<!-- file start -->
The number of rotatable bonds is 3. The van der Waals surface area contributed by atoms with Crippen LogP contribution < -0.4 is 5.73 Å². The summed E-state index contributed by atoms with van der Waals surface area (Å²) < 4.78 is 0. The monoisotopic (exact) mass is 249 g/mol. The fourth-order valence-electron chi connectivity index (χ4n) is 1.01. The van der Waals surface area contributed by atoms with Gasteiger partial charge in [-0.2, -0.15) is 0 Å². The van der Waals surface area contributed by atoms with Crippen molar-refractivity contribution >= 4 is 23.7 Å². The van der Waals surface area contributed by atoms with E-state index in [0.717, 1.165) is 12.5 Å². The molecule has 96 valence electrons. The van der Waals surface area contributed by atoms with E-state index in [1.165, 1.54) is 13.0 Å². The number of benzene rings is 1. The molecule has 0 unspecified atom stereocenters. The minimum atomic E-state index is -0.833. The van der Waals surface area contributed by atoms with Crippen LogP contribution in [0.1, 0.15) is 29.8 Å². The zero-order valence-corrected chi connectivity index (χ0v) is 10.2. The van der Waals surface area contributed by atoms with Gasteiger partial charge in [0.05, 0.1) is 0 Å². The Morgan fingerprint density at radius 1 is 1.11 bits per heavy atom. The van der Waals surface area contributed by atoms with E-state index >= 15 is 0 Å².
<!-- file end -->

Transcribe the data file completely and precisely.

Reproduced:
The number of rotatable bonds is 3. The van der Waals surface area contributed by atoms with Crippen LogP contribution < -0.4 is 5.73 Å². The summed E-state index contributed by atoms with van der Waals surface area (Å²) < 4.78 is 0. The monoisotopic (exact) mass is 249 g/mol. The fourth-order valence-electron chi connectivity index (χ4n) is 1.01. The van der Waals surface area contributed by atoms with Gasteiger partial charge in [-0.2, -0.15) is 0 Å². The van der Waals surface area contributed by atoms with Crippen molar-refractivity contribution >= 4 is 23.7 Å². The van der Waals surface area contributed by atoms with E-state index in [0.717, 1.165) is 12.5 Å². The molecule has 96 valence electrons. The van der Waals surface area contributed by atoms with E-state index in [1.165, 1.54) is 13.0 Å². The number of benzene rings is 1. The molecule has 0 unspecified atom stereocenters. The minimum atomic E-state index is -0.833. The van der Waals surface area contributed by atoms with Crippen LogP contribution in [0.1, 0.15) is 29.8 Å². The zero-order valence-corrected chi connectivity index (χ0v) is 10.2. The van der Waals surface area contributed by atoms with Gasteiger partial charge in [0.05, 0.1) is 0 Å². The Morgan fingerprint density at radius 1 is 1.11 bits per heavy atom. The van der Waals surface area contributed by atoms with E-state index >= 15 is 0 Å².